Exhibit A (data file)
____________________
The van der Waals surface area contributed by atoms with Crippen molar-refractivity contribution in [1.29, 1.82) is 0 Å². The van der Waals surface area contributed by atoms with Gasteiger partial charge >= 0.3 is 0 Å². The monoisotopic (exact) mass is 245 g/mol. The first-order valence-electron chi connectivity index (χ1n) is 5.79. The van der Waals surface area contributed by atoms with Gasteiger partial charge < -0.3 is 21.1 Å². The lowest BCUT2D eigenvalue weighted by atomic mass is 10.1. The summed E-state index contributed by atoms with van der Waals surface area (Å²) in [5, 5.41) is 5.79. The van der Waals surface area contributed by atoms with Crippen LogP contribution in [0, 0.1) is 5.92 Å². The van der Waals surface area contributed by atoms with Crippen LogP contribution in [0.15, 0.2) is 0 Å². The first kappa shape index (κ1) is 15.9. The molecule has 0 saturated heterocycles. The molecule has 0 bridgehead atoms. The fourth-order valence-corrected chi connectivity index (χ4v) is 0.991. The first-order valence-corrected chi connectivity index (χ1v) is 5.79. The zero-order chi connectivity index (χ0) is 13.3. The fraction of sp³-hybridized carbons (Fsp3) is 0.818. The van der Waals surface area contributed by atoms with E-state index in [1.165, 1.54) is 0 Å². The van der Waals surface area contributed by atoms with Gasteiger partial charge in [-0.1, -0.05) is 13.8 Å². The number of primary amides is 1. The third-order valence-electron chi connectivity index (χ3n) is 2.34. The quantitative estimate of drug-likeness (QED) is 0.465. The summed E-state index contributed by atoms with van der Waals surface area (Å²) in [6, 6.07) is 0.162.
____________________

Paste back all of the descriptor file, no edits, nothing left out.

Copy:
The van der Waals surface area contributed by atoms with Crippen molar-refractivity contribution in [1.29, 1.82) is 0 Å². The van der Waals surface area contributed by atoms with Gasteiger partial charge >= 0.3 is 0 Å². The monoisotopic (exact) mass is 245 g/mol. The first-order valence-electron chi connectivity index (χ1n) is 5.79. The van der Waals surface area contributed by atoms with Gasteiger partial charge < -0.3 is 21.1 Å². The lowest BCUT2D eigenvalue weighted by atomic mass is 10.1. The summed E-state index contributed by atoms with van der Waals surface area (Å²) in [5, 5.41) is 5.79. The van der Waals surface area contributed by atoms with Crippen LogP contribution in [0, 0.1) is 5.92 Å². The van der Waals surface area contributed by atoms with Crippen LogP contribution in [0.15, 0.2) is 0 Å². The first kappa shape index (κ1) is 15.9. The molecule has 0 saturated heterocycles. The molecule has 0 bridgehead atoms. The fourth-order valence-corrected chi connectivity index (χ4v) is 0.991. The first-order valence-corrected chi connectivity index (χ1v) is 5.79. The zero-order chi connectivity index (χ0) is 13.3. The fraction of sp³-hybridized carbons (Fsp3) is 0.818. The van der Waals surface area contributed by atoms with E-state index in [1.165, 1.54) is 0 Å². The van der Waals surface area contributed by atoms with Gasteiger partial charge in [-0.1, -0.05) is 13.8 Å². The number of primary amides is 1. The third-order valence-electron chi connectivity index (χ3n) is 2.34. The quantitative estimate of drug-likeness (QED) is 0.465. The summed E-state index contributed by atoms with van der Waals surface area (Å²) in [6, 6.07) is 0.162.